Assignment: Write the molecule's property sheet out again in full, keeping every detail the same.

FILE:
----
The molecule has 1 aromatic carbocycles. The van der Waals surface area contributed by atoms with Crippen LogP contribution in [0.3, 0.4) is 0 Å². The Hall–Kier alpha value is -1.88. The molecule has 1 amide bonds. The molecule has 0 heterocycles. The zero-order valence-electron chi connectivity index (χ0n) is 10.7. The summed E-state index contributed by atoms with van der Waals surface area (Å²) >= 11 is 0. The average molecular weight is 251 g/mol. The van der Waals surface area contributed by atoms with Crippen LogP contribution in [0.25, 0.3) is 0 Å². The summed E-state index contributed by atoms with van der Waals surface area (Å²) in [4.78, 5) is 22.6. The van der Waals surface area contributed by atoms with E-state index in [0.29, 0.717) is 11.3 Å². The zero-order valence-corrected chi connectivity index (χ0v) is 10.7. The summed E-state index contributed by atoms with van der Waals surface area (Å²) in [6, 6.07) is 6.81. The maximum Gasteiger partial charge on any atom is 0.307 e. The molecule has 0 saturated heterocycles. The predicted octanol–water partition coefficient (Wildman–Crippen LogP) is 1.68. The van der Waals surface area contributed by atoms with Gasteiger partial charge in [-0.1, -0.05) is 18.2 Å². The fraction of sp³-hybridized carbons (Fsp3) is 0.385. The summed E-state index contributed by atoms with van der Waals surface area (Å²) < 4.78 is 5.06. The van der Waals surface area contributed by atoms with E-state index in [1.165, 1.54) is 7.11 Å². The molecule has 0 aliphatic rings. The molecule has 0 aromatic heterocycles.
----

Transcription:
The molecule has 1 aromatic carbocycles. The van der Waals surface area contributed by atoms with Crippen LogP contribution in [0.3, 0.4) is 0 Å². The Hall–Kier alpha value is -1.88. The molecule has 1 amide bonds. The molecule has 0 heterocycles. The zero-order valence-electron chi connectivity index (χ0n) is 10.7. The summed E-state index contributed by atoms with van der Waals surface area (Å²) >= 11 is 0. The average molecular weight is 251 g/mol. The van der Waals surface area contributed by atoms with Crippen LogP contribution in [0.25, 0.3) is 0 Å². The summed E-state index contributed by atoms with van der Waals surface area (Å²) in [4.78, 5) is 22.6. The van der Waals surface area contributed by atoms with E-state index in [0.29, 0.717) is 11.3 Å². The zero-order valence-corrected chi connectivity index (χ0v) is 10.7. The summed E-state index contributed by atoms with van der Waals surface area (Å²) in [6, 6.07) is 6.81. The maximum Gasteiger partial charge on any atom is 0.307 e. The molecule has 0 saturated heterocycles. The predicted octanol–water partition coefficient (Wildman–Crippen LogP) is 1.68. The van der Waals surface area contributed by atoms with Gasteiger partial charge in [-0.1, -0.05) is 18.2 Å². The fraction of sp³-hybridized carbons (Fsp3) is 0.385. The summed E-state index contributed by atoms with van der Waals surface area (Å²) < 4.78 is 5.06. The van der Waals surface area contributed by atoms with E-state index in [1.165, 1.54) is 7.11 Å². The molecule has 0 aliphatic rings. The molecule has 0 aromatic heterocycles.